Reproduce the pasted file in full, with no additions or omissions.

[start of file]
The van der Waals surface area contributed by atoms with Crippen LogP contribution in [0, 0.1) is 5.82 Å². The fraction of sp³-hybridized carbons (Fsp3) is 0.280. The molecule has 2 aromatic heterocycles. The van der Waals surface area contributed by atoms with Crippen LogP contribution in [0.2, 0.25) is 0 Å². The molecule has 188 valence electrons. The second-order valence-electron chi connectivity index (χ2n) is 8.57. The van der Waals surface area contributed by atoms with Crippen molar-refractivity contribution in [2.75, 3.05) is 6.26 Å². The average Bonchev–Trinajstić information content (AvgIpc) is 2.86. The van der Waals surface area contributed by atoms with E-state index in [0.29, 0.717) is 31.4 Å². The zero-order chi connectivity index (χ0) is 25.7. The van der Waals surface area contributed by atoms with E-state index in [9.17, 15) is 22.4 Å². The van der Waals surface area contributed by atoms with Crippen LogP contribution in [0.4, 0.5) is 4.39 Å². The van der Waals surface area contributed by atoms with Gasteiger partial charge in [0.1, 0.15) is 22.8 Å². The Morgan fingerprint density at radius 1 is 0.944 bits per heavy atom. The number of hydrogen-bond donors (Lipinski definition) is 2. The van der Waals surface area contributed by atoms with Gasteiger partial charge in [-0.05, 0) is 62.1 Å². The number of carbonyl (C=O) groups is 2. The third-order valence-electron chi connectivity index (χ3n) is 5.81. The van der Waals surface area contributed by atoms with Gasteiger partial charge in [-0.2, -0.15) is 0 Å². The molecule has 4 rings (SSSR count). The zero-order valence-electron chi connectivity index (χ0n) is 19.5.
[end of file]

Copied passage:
The van der Waals surface area contributed by atoms with Crippen LogP contribution in [0, 0.1) is 5.82 Å². The fraction of sp³-hybridized carbons (Fsp3) is 0.280. The molecule has 2 aromatic heterocycles. The van der Waals surface area contributed by atoms with Crippen LogP contribution in [0.2, 0.25) is 0 Å². The molecule has 188 valence electrons. The second-order valence-electron chi connectivity index (χ2n) is 8.57. The van der Waals surface area contributed by atoms with Crippen molar-refractivity contribution in [2.75, 3.05) is 6.26 Å². The average Bonchev–Trinajstić information content (AvgIpc) is 2.86. The van der Waals surface area contributed by atoms with E-state index in [0.29, 0.717) is 31.4 Å². The zero-order chi connectivity index (χ0) is 25.7. The van der Waals surface area contributed by atoms with E-state index in [9.17, 15) is 22.4 Å². The van der Waals surface area contributed by atoms with Crippen LogP contribution in [0.4, 0.5) is 4.39 Å². The van der Waals surface area contributed by atoms with Gasteiger partial charge in [0.1, 0.15) is 22.8 Å². The Morgan fingerprint density at radius 1 is 0.944 bits per heavy atom. The number of hydrogen-bond donors (Lipinski definition) is 2. The van der Waals surface area contributed by atoms with Gasteiger partial charge in [-0.05, 0) is 62.1 Å². The number of carbonyl (C=O) groups is 2. The third-order valence-electron chi connectivity index (χ3n) is 5.81. The van der Waals surface area contributed by atoms with Gasteiger partial charge in [-0.2, -0.15) is 0 Å². The molecule has 4 rings (SSSR count). The zero-order valence-electron chi connectivity index (χ0n) is 19.5.